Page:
Analysis of Shakespeare's "Sonnets 3"- Look in Thy Glass and Tell the Face Thou Viewest

Aristocratic patronage, in Elizabethan England, was one of the most important assets that a profession writer could have, because it guaranteed money, protection, and prestige. Shakespeare's Sonnets were unlike other sonnets written by contemporaries. Most poets followed the Petrarchan model when writing sonnets, which usually consisted of a man lusting after a woman that he could not have due to the fact that she was already married or out of his social class; the woman is usually portrayed as being blond, beautiful, chaste, and moral. In Shakespeare's Sonnets, he chose to have to have a beautiful young man be the object of praise, love, and idealizing devotion. Shakespeare does not limit himself to the typical moods of a Petrarchan lover; instead his sonnets exude delight, pride, melancholy, shame, disgust, and fear. The first seventeen sonnets celebrate the beauty of this young man, and urge him to marry so that he can pass on his beauty to his children. It is uncertain if Shakespeare's Sonnets are in the correct sequence, since they were printed without his permission. Typically Shakespeare's sonnets follow the rhyme scheme of abab cdcd efef gg, but Sonnets 3 is the only sonnet in this group of sonnets to have five rhymes-abab cdcd dede dd. His sonnets are comprised of three quatrains-each of which may develop a separate metaphor and a couplet-may either confirm or pull sharply against what has gone before. It is not known if the beautiful man described in these sonnets is real or fictional. Some scholars have posed that since Shakespeare dedicated these sonnets to a Mr. W. H. that it must either be Henry Wriothesley or William Herbert-Shakespeare had dedicated previous works to these men. In Sonnets 3, Shakespeare draws a lot from Ovid's Metamorphoses, especially from the Narcissus legend.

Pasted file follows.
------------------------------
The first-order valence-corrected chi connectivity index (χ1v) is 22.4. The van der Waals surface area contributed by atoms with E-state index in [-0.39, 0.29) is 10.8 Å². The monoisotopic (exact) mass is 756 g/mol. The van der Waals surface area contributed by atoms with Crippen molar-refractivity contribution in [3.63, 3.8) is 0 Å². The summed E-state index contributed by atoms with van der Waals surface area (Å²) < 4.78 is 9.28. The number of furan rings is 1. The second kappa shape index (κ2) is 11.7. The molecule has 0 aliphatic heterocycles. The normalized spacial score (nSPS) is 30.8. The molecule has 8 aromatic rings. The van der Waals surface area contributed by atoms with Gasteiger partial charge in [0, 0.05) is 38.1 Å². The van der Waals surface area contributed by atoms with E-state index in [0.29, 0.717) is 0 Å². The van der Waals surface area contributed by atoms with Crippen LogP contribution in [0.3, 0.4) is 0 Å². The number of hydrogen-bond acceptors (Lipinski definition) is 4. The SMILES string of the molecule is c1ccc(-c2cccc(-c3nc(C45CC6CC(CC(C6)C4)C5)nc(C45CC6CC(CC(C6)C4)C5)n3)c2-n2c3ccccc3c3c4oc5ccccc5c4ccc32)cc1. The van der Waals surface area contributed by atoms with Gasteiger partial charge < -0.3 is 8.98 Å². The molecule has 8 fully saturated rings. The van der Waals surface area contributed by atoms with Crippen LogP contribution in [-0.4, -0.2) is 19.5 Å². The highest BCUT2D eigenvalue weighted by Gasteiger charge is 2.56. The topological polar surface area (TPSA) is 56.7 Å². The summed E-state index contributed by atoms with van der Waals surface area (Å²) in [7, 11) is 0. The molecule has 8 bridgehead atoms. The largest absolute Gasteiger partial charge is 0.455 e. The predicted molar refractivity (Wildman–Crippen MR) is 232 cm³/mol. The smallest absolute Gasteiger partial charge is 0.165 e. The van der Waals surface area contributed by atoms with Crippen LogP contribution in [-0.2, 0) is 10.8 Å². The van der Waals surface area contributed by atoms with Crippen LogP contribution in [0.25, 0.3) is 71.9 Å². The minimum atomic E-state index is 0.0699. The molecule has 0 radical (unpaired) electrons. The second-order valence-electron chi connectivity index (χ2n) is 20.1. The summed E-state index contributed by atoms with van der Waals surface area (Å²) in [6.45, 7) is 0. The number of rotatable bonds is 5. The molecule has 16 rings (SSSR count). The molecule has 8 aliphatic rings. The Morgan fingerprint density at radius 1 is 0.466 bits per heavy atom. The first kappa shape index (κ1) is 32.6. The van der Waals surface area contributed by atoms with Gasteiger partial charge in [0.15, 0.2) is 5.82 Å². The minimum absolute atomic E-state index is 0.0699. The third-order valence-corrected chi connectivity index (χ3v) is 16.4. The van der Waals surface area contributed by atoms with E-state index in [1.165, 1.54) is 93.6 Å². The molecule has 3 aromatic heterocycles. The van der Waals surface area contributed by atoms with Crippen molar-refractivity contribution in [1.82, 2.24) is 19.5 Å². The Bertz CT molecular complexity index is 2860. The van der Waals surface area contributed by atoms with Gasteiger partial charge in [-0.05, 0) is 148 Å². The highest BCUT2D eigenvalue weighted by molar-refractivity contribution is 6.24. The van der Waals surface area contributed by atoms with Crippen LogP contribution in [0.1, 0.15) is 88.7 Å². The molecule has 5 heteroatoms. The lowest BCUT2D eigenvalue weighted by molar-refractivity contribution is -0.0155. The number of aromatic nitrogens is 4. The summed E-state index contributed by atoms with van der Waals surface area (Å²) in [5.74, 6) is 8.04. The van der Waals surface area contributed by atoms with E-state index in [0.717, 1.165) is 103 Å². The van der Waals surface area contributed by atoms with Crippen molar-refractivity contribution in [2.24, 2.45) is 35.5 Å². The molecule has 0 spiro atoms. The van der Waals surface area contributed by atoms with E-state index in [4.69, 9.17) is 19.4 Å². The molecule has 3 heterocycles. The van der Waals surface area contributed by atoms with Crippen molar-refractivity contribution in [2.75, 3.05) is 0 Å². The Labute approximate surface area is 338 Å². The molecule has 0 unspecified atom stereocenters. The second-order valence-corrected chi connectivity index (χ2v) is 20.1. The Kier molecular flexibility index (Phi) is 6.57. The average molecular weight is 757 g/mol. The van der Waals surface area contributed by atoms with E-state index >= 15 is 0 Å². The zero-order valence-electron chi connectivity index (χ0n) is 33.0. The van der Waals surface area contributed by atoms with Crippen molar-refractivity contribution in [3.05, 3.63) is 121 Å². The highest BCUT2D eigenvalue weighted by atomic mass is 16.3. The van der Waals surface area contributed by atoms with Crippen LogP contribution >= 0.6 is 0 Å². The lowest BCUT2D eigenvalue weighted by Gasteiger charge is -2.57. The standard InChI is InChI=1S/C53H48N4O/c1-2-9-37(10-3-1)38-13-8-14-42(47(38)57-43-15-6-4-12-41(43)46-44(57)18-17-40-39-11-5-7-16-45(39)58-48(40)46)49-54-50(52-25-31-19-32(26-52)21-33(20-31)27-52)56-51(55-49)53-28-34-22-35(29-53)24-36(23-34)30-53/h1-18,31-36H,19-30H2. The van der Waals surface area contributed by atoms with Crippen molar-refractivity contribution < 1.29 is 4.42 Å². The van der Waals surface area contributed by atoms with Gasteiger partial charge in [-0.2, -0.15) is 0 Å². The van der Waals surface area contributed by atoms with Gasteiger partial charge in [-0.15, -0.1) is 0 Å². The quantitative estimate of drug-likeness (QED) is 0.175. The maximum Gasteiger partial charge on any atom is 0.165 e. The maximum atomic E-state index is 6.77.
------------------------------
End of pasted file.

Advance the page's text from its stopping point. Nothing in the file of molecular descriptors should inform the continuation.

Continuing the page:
Look in thy glass and tell the face thou viewest

Now is the time that face should form another,

Whose fresh repair if now thou not renewest,

Thou dost beguile the world, unbless some mother. (lines 1-4)

The first quatrain starts out with a synecdoche-using a part to express the whole, or vice versa-where the face represents the lovely boy whom the speaker is addressing. The speaker tells the young man to look in the "glass" (mirror) and tell the face that he sees the mirror that it is now time to form another face of his likeness. He goes on to warn the young man that if he does not renew his reflection then he will be cheating the world and the potential mother of his child. The theme of regeneration begins in this first quatrain, which is indicated by the internal rhyme of -re/re- (another, fresh, repair, renewest). This quatrain also introduces the idea that all women want to be mothers-some woman would be blessed to have his child.

For where is she so fair whose uneared womb

Disdains the tillage of thy husbandry?

Or who is he so fond will be the tomb

Of his self-love, to stop posterity? (5-8)